Happy Friday! Hope you’ve all been keeping warm in this frigid weather.
This week was National Eating Disorder Awareness Week. Body image and self-esteem are huge issues for children, particularly with the unreasonable expectations that society often presents us with for what beauty is “supposed to” look like.
In the past couple of weeks as I have confronted issues of bullying with the students, one thing that has repeatedly been surfacing is the use of unkind names. When children insult one another based on physical appearance (for example, calling each other fat or ugly), this can have a significant negative impact on their self-image. This is worse for students who may already be grappling with internal insecurities regarding the way they look.
This week in guidance, I took the opportunity to transition from bullying in a broader sense, to discussing body image and how important it is for us to build one another up instead of breaking each other down.
In Junior Kindergarten through 2nd grade, we read a story called “I’m Special, I’m Me!” by Ann Meek and Sarah Massini. Since they are younger, I focused the lesson more on self-confidence, and learning to focus on our strengths even if sometimes other people don’t say very nice things to us. We did a writing activity where we all identified what our best quality is, and why. There was also a group activity where every student went around and wrote something kind about every other student in the class. At the end, everyone had a piece of paper covered in compliments. The kids really loved it!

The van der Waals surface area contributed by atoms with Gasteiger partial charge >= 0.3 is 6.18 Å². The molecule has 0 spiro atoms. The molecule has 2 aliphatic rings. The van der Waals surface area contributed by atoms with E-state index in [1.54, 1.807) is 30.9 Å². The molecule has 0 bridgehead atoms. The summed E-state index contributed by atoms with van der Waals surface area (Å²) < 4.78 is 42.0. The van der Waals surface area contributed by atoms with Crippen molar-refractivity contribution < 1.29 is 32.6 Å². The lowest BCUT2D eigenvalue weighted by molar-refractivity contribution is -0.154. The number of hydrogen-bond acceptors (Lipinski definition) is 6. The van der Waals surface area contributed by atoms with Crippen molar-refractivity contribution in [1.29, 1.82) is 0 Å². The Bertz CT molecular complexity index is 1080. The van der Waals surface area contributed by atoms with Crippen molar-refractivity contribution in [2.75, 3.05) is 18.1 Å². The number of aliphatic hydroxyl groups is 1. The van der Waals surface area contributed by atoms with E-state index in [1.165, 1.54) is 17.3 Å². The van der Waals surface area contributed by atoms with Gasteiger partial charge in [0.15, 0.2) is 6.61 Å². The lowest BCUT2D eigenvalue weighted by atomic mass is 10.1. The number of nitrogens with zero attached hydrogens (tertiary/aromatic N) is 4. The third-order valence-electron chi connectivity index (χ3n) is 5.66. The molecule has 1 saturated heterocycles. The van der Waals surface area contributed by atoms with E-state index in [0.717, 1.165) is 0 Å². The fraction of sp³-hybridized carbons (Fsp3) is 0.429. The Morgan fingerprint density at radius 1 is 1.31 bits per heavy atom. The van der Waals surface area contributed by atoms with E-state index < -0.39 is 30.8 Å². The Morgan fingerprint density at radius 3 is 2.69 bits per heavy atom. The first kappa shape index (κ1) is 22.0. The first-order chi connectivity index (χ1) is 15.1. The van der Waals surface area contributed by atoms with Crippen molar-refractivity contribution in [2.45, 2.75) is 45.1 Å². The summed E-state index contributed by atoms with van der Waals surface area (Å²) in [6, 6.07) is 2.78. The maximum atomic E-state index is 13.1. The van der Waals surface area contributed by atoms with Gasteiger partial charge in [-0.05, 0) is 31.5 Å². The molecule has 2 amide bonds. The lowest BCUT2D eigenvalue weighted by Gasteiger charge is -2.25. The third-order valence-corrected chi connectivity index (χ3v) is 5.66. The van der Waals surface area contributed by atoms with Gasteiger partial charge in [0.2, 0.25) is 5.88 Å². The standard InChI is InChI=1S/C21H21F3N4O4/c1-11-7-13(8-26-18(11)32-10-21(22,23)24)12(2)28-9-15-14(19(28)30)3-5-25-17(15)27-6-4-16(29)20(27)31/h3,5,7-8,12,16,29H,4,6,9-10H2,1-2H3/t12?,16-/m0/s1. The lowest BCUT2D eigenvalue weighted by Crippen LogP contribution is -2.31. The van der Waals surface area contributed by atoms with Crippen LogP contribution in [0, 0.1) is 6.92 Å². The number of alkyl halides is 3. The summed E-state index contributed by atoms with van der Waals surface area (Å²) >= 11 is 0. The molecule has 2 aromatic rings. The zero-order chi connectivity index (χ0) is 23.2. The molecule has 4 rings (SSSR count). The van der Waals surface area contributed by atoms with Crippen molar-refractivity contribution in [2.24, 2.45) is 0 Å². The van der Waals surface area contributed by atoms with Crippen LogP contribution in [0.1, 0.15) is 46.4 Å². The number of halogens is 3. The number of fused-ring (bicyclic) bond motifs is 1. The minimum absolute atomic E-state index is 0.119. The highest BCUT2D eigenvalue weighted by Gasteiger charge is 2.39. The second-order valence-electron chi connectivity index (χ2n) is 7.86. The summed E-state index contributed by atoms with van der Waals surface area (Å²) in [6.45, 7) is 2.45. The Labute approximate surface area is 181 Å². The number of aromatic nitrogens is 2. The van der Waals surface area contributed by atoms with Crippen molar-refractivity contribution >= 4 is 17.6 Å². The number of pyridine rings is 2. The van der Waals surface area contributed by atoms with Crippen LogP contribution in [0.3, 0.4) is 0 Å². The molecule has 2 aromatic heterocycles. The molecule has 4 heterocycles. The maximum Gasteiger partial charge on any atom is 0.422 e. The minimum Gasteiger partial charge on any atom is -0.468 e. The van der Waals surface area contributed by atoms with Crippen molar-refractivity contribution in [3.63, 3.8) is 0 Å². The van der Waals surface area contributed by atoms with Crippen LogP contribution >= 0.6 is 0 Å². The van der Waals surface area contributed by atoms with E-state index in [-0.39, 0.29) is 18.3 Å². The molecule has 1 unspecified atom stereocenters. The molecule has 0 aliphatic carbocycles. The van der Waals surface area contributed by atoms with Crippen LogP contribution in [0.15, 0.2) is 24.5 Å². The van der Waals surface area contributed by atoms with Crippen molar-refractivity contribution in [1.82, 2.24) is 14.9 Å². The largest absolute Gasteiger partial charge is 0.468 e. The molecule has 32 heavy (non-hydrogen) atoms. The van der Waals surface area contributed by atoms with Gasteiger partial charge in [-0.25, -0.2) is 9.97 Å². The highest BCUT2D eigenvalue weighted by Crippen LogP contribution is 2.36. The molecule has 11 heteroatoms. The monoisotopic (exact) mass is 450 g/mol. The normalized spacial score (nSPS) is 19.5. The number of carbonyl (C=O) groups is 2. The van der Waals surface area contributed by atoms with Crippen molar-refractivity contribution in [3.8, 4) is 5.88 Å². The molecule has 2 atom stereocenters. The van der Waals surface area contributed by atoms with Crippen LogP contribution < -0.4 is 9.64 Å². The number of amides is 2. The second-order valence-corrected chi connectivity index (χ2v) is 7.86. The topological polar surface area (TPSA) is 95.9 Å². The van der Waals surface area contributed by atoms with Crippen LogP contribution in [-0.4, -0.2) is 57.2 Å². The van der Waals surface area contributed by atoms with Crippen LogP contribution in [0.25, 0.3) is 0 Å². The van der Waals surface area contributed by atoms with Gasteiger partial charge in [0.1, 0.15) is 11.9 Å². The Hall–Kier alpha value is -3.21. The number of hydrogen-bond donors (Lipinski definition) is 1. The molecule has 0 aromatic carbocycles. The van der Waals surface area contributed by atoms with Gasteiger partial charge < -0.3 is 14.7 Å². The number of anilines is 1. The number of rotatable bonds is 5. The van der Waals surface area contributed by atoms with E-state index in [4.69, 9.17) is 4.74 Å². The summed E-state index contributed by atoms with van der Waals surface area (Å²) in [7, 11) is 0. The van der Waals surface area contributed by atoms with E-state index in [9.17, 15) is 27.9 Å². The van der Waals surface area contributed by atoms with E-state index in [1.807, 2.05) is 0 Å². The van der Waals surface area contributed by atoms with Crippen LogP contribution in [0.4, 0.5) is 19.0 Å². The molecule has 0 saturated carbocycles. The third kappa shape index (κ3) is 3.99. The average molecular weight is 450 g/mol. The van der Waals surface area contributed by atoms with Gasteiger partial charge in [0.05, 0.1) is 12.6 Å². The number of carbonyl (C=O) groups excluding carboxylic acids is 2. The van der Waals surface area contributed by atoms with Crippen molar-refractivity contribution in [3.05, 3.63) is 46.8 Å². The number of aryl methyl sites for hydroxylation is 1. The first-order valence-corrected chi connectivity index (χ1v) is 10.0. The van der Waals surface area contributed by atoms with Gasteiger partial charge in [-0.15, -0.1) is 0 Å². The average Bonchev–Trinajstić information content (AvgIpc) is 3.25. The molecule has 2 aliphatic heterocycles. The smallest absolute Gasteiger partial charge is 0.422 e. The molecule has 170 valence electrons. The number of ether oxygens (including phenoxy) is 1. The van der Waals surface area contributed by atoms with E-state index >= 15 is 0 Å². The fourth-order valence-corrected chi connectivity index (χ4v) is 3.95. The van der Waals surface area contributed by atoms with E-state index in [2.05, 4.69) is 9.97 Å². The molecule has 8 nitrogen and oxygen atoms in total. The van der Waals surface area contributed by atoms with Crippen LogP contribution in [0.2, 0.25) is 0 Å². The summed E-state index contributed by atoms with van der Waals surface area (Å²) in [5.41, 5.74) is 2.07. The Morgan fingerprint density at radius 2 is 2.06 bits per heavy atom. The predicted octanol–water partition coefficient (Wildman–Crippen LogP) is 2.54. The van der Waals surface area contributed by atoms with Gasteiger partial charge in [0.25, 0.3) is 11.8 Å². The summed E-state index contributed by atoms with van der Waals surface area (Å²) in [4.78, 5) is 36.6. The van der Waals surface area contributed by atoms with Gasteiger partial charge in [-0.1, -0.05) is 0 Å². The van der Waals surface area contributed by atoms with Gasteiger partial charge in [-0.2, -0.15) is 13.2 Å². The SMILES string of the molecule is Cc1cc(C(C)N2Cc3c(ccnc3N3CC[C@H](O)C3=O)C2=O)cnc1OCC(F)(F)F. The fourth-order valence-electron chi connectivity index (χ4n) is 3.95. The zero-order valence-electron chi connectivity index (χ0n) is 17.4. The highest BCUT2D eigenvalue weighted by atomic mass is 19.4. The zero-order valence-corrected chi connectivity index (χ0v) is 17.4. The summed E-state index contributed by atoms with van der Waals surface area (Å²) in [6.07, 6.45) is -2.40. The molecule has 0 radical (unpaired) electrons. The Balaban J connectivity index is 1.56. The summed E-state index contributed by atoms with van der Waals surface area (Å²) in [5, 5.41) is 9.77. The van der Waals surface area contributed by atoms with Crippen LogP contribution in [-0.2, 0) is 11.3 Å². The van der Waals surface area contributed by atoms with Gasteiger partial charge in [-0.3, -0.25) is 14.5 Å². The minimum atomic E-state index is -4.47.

In grades 3-5, we watched a very powerful YouTube video made by Dove. I am not sure if you have heard of Dove’s Real Beauty Campaign. If not, it is a great thing to look up! For the past several years, due to the media portrayal of an unrealistic standard for beauty, Dove has sought to help kids (and adults) learn to feel great about themselves. They feature models of all sizes in their commercials, stand by never photoshopping images in advertisements, and in general campaign for the importance of honest representation of what normal people really look like — and how beautiful normal is. Their emphasis has been on changing standards of beauty for women, but so much of their work is applicable to boys and men, too.
I am including the video we watched in guidance below:
The older students also did an activity where they drew pictures of themselves, and then wrote down as many things they could think of that they liked about themselves and that they did not like about themselves. I so deeply appreciate how honest they were in their work, but as I read through the papers, it was clear to me how much work is still left to be done. I hope you will join efforts with me in reminding your children how beautiful, smart, and talented they are, and how worthy of love they are.
Have a wonderful weekend.